22. Baldwin JR, Borin MT, Ferry JJ, et al. Pharmacokinetic (PK) interaction between the HIV protease inhibitors tipranavir and ritonavir [abstract]. Presented at: 39th International Conference on Antimicrobial Agents and Chemotherapy; September 26-29, 1999; San Francisco, Calif. Abstract 657.
23. Walmsley S, Leith J, Katlama C, et al. Pharmacokinetics and safety of tipranavir/ritonavir (TPV/r) alone or in combination with saquinavir (SQV), amprenavir (APV), or lopinavir (LPV): Interim analysis of BI 1182.51 [abstract]. Presented at: XV International AIDS Society Conference; July 11-16, 2004; Bangkok, Thailand. Abstract WeOr±236.
24. van Heeswijk R, Sabo JP, MacGregor TR, et al. The effect of tipranavir/ritonavir 500 mg/200 mg bid (TPV/r) on the pharmacokinetics of fluconazole in healthy volunteers [abstract]. Presented at: 5th International Workshop on Clinical Pharmacology in HIV Therapy; April 1-3, 2004; Rome, Italy. Abstract 4.8.
25. van Heeswijk R, Sabo J, MacGregor T, et al. The effect of tipranavir/ritonavir 500/200 mg bid (TPV/r) on the pharmacokinetics (PK) of clarithromycin (CLR) in healthy volunteers [abstract]. Presented at: 44th International Conference on Antimicrobial Agents and Chemotherapy; October 28-November 2, 2004; Washington, DC. Abstract A-457.
26. van Heeswijk R, Sabo J, MacGregor T, et al. The pharmacokinetic (PK) interaction between single-dose rifabutin (RFB) and steady-state tipranavir/ritonavir 500/200 mg bid (TPV/r) in healthy volunteers [abstract]. Presented at: 44th International Conference on Antimicrobial Agents and Chemotherapy; October 28-November 2, 2004; Washington, DC. Abstract A-456.
27. van Heeswijk R, Sabo JP, Cooper C, et al. The pharmacokinetic interactions between tipranavir/ ritonavir 500 mg/200 mg bid (TPV/r) and atorvastatin, antacid and CYP3A4 in healthy volunteers [abstract]. Presented at: 5th International Workshop on Clinical Pharmacology of HIV Therapy; April 1-3, 2004; Rome, Italy. Abstract 5.2.
28. Slater L, Farthing C, Jayaweera J, et al. Safety and efficacy of tipranavir (TPV), a novel non-peptidic protease inhibitor, plus ritonavir (RTV), in PI failure patients [abstract]. Presented at: 41st International Conference on Antimicrobial Agents and Chemotherapy; December 16-19, 2001; Chicago, IL. Abstract LB-15.
29. Hicks C and RESIST-1 study team. RESIST-1: A phase 3, randomized, controlled, open-label, multicenter trial comparing tipranavir/ritonavir (TPV/r) to an optimized comparator protease inhibitor/r (CPI/r) regimen in antiretroviral (ARV) experienced patients: 24 week data [abstract]. Presented at: 44th International Conference on Antimicrobial Agents and Chemotherapy; October 28-November 2, 2004; Washington, DC. Abstract H-1137a.
30. Cahn P and the RESIST-2 study team. 24-week data from RESIST-2: Phase 3 study of the efficacy and safety of background therapy plus tipranavir/ritonavir (TPV/r) or optimized ritonavir boosted standard of care (SOC) comparator PI (CPI) in a large randomized multicenter trial in treatment-experienced HIV+ patients [abstract]. Presented at: 7th International Congress on Drug Therapy in HIV Infection; November 14-18, 2004; Glasgow, Scotland. Abstract PL14.3.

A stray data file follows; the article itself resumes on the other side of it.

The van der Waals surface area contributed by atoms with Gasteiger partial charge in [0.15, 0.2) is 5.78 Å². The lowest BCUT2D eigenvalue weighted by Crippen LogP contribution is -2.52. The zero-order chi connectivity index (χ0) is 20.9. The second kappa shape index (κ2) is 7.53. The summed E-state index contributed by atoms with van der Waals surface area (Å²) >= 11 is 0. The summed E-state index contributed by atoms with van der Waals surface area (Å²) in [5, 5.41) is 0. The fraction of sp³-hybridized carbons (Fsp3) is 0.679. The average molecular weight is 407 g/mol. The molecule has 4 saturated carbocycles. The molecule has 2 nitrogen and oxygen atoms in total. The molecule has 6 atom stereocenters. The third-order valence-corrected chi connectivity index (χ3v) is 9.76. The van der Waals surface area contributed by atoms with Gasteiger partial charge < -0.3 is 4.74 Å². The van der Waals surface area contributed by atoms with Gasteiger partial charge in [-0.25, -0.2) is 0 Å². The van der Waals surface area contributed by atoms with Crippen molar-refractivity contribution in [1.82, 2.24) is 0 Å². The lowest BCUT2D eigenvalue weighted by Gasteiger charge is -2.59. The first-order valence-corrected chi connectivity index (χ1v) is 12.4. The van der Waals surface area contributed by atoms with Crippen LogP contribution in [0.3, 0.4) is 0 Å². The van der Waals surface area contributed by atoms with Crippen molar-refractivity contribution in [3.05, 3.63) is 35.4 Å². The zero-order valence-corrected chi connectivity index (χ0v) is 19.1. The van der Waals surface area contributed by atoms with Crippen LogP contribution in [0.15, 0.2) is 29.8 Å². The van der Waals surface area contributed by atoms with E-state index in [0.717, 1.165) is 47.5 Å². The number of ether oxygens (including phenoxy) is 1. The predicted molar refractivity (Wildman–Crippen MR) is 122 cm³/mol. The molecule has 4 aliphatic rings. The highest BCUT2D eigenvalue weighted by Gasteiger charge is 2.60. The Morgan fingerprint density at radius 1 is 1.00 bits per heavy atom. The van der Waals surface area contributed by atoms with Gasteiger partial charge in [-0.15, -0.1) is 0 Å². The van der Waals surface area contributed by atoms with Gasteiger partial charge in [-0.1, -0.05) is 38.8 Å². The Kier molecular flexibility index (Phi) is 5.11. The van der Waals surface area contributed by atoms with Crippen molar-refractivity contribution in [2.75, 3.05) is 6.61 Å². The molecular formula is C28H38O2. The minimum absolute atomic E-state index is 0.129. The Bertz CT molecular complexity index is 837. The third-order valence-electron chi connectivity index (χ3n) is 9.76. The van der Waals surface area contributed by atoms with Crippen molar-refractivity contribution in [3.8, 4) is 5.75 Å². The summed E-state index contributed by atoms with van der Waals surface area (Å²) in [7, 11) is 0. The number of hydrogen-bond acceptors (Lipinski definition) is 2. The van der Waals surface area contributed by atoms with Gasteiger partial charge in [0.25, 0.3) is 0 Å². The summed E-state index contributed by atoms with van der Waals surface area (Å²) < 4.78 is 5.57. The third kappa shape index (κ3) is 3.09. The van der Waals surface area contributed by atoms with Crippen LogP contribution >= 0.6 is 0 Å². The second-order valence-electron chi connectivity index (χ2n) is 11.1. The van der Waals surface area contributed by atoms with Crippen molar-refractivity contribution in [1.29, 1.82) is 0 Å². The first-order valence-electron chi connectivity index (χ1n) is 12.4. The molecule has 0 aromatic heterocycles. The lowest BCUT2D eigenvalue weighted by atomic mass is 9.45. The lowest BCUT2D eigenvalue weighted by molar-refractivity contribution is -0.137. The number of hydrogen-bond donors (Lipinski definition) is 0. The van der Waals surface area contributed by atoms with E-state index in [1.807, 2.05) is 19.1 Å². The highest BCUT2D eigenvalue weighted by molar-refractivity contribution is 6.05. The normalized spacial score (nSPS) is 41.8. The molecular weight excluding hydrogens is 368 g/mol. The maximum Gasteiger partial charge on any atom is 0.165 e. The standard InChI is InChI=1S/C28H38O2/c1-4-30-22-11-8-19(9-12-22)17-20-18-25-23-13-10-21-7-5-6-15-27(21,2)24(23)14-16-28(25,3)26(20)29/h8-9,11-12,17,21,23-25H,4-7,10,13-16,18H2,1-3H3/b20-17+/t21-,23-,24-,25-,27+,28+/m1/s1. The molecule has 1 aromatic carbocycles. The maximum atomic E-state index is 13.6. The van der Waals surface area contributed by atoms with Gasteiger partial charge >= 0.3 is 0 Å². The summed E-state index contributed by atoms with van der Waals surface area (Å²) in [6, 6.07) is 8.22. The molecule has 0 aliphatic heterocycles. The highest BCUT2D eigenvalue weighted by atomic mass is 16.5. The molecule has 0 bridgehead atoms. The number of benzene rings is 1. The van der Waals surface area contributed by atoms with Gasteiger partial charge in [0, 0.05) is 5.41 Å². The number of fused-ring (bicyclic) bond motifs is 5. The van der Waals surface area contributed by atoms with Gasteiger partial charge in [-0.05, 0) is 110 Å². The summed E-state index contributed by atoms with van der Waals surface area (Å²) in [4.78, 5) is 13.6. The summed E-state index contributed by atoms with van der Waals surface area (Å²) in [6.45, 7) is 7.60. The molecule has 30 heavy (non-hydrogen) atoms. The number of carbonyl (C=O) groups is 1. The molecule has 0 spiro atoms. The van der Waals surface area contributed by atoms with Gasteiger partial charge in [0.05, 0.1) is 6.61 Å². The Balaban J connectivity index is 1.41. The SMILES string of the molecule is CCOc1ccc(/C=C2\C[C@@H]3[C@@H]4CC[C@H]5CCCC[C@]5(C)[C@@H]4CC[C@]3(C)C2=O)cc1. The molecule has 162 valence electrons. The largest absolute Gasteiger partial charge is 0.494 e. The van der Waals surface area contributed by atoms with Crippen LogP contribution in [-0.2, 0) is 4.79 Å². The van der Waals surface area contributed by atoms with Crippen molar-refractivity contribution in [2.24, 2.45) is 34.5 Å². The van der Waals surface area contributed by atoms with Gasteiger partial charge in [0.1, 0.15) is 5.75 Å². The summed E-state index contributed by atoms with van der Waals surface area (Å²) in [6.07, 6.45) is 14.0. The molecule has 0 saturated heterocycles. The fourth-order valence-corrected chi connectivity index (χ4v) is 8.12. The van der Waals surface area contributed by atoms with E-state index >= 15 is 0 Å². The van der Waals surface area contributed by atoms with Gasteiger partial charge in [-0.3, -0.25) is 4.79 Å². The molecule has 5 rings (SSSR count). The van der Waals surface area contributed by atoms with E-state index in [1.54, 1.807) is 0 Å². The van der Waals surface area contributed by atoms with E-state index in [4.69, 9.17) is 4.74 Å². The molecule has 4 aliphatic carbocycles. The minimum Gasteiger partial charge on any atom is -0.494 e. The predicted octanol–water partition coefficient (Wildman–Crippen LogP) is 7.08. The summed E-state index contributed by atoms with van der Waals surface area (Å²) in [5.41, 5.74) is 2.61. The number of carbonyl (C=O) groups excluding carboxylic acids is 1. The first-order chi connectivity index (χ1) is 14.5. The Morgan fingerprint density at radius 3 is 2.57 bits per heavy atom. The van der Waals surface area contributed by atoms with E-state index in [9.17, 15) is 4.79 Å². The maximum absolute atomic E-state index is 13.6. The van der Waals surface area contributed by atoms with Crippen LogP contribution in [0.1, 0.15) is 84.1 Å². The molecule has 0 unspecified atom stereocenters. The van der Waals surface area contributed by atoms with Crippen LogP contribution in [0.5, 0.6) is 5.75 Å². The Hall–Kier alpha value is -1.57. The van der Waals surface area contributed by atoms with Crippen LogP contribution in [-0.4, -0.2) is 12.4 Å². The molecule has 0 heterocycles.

31. Gathe J, Kohlbrenner VM, Pierone G, et al. Tipranavir/ritonavir demonstrates potent efficacy in multiple protease inhibitor experienced patients: BI 1182.52. Presented at: 10th Conference on Retroviruses & Opportunistic Infections; February 10-14, 2003; Boston, Mass. Abstract 179.
32. Wang Y, Daenzer C, Wood R, et al, and the Tipranivir Team. The safety, efficacy, and viral dynamics analysis of tipranavir, a new-generation protease inhibitor, in a phase II study in antiretroviral-naive HIV-1 infected patients [abstract]. Presented at: 7th Conference on Retroviruses and Opportunistic Infections; January 30-February 4, 2000; San Francisco, Calif. Abstract 673.
33. Neubacher D, Markowitz M, Slater L, et al. Long-term 80-week follow-up of highly treatment-experienced (HTE) patients on tipranavir-based antiretroviral therapy (BI 1182.2) [abstract]. Presented at: 9th European AIDS Conference; Warsaw, Poland. Abstract 7.2/3.
34. Chene G, Sterne JA, May M, et al. Prognostic importance of initial response in HIV-1 infected patients starting potent antiretroviral therapy: analysis of prospective studies. Lancet. 2003;362:679-686.
35. Yeni P, MacGregor T, Gathe J, Arasteh K, Jayaweera D, Jemsek J. Correlation of viral load reduction and plasma levels in multiple protease inhibitor (PI)-experienced patients taking tipranavir/ritonavir (TPV/r) in a phase IIB trial: BI 1182.52 [abstract]. Presented at: 10th Conference on Retroviruses & Opportunistic Infections; February 10-14, 2003; Boston, Mass. Abstract 528.
36. Roszko PJ, Curry K, Brazina B, et al. Standard doses of efavirenz (EFV), zidovudine (ZDV), tenofovir (TDF), and didanosine (ddI) may be given with tipranavir/ritonavir (TPV/r). Presented at: 2nd International AIDS Society Conference on HIV Pathogenesis and Treatment; July 13-16, 2003; Paris, France. Abstract 865.
37. Valdez H, Sabo J, Wruck J, et al. Tipranavir (TPV) excretion mass balance and metabolite profile when coadministered with ritonavir [abstract]. Presented at: 44th International Conference on Antimicrobial Agents and Chemotherapy; October 28-November 2, 2004; Washington, DC. Abstract A-455.